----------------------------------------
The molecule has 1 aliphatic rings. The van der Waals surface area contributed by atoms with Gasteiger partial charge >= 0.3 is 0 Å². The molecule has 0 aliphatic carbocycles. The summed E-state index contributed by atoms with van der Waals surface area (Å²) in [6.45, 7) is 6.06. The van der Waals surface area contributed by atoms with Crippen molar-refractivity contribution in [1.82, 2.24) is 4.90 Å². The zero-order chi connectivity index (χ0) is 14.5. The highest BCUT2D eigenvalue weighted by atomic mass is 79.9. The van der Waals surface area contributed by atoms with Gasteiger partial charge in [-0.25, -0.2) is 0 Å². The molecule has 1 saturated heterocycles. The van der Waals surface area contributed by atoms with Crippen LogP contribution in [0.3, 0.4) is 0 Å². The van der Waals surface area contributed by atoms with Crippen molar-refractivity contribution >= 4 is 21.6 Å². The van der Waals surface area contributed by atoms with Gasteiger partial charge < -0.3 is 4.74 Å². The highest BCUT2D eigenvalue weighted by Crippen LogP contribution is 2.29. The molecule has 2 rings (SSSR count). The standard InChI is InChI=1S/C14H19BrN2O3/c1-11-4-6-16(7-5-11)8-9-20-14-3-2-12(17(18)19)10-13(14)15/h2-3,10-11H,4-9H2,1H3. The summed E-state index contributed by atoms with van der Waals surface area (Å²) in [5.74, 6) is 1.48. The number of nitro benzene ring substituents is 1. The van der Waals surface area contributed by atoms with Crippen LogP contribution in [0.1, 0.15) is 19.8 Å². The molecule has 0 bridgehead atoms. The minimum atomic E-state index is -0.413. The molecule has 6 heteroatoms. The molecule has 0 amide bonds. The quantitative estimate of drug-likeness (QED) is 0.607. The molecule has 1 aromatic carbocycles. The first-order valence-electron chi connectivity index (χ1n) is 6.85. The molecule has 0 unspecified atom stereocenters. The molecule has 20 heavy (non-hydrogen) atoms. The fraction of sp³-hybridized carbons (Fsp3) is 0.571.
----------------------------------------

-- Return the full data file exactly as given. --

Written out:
The molecule has 1 aliphatic rings. The van der Waals surface area contributed by atoms with Gasteiger partial charge >= 0.3 is 0 Å². The molecule has 0 aliphatic carbocycles. The summed E-state index contributed by atoms with van der Waals surface area (Å²) in [6.45, 7) is 6.06. The van der Waals surface area contributed by atoms with Crippen molar-refractivity contribution in [1.82, 2.24) is 4.90 Å². The zero-order chi connectivity index (χ0) is 14.5. The highest BCUT2D eigenvalue weighted by atomic mass is 79.9. The van der Waals surface area contributed by atoms with Gasteiger partial charge in [-0.25, -0.2) is 0 Å². The molecule has 1 saturated heterocycles. The van der Waals surface area contributed by atoms with Crippen LogP contribution in [0.3, 0.4) is 0 Å². The van der Waals surface area contributed by atoms with Crippen molar-refractivity contribution >= 4 is 21.6 Å². The van der Waals surface area contributed by atoms with Gasteiger partial charge < -0.3 is 4.74 Å². The highest BCUT2D eigenvalue weighted by Crippen LogP contribution is 2.29. The molecule has 2 rings (SSSR count). The standard InChI is InChI=1S/C14H19BrN2O3/c1-11-4-6-16(7-5-11)8-9-20-14-3-2-12(17(18)19)10-13(14)15/h2-3,10-11H,4-9H2,1H3. The summed E-state index contributed by atoms with van der Waals surface area (Å²) in [5.74, 6) is 1.48. The number of nitro benzene ring substituents is 1. The van der Waals surface area contributed by atoms with Crippen LogP contribution in [0.1, 0.15) is 19.8 Å². The molecule has 0 bridgehead atoms. The minimum atomic E-state index is -0.413. The molecule has 6 heteroatoms. The molecule has 0 amide bonds. The quantitative estimate of drug-likeness (QED) is 0.607. The molecule has 1 aromatic carbocycles. The first-order valence-electron chi connectivity index (χ1n) is 6.85. The molecule has 0 unspecified atom stereocenters. The molecule has 20 heavy (non-hydrogen) atoms. The fraction of sp³-hybridized carbons (Fsp3) is 0.571.